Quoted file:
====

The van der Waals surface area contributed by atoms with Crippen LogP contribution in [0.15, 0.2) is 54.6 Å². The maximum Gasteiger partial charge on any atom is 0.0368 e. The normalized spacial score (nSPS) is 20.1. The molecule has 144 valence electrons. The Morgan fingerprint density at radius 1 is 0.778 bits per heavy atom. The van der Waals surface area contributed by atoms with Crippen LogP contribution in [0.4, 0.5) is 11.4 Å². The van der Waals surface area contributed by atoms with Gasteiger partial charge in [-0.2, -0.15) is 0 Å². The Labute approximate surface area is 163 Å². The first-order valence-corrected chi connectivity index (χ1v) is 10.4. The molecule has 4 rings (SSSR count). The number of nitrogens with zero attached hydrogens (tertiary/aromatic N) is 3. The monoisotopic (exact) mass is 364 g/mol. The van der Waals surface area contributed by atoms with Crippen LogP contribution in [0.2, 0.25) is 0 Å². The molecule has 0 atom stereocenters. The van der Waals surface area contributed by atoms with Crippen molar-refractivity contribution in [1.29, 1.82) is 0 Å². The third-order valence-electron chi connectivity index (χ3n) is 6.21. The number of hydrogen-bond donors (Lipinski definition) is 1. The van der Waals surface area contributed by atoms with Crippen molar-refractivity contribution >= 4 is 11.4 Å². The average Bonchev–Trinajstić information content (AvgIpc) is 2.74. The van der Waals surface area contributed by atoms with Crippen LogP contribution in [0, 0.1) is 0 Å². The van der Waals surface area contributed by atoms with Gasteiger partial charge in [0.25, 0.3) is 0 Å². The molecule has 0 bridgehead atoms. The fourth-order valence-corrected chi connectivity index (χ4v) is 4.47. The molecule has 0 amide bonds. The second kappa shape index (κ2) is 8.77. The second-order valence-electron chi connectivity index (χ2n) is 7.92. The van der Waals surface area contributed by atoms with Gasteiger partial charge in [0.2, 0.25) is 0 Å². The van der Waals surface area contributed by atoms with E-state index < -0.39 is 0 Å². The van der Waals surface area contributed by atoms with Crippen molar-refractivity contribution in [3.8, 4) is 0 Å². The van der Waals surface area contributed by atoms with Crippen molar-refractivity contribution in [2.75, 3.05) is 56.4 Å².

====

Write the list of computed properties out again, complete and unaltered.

The van der Waals surface area contributed by atoms with Crippen LogP contribution in [0.15, 0.2) is 54.6 Å². The maximum Gasteiger partial charge on any atom is 0.0368 e. The normalized spacial score (nSPS) is 20.1. The molecule has 144 valence electrons. The Morgan fingerprint density at radius 1 is 0.778 bits per heavy atom. The van der Waals surface area contributed by atoms with Crippen LogP contribution in [0.4, 0.5) is 11.4 Å². The van der Waals surface area contributed by atoms with Gasteiger partial charge in [-0.2, -0.15) is 0 Å². The Labute approximate surface area is 163 Å². The first-order valence-corrected chi connectivity index (χ1v) is 10.4. The molecule has 4 rings (SSSR count). The number of nitrogens with zero attached hydrogens (tertiary/aromatic N) is 3. The monoisotopic (exact) mass is 364 g/mol. The van der Waals surface area contributed by atoms with Crippen LogP contribution in [0.2, 0.25) is 0 Å². The molecule has 0 atom stereocenters. The van der Waals surface area contributed by atoms with Crippen molar-refractivity contribution in [1.29, 1.82) is 0 Å². The third-order valence-electron chi connectivity index (χ3n) is 6.21. The number of hydrogen-bond donors (Lipinski definition) is 1. The van der Waals surface area contributed by atoms with Crippen molar-refractivity contribution >= 4 is 11.4 Å². The average Bonchev–Trinajstić information content (AvgIpc) is 2.74. The van der Waals surface area contributed by atoms with Crippen LogP contribution in [0, 0.1) is 0 Å². The van der Waals surface area contributed by atoms with Gasteiger partial charge in [0.25, 0.3) is 0 Å². The molecule has 0 bridgehead atoms. The fourth-order valence-corrected chi connectivity index (χ4v) is 4.47. The molecule has 0 amide bonds. The second kappa shape index (κ2) is 8.77. The second-order valence-electron chi connectivity index (χ2n) is 7.92. The van der Waals surface area contributed by atoms with Gasteiger partial charge in [0.2, 0.25) is 0 Å². The van der Waals surface area contributed by atoms with E-state index < -0.39 is 0 Å². The van der Waals surface area contributed by atoms with Crippen molar-refractivity contribution in [3.8, 4) is 0 Å². The van der Waals surface area contributed by atoms with Crippen molar-refractivity contribution in [2.75, 3.05) is 56.4 Å².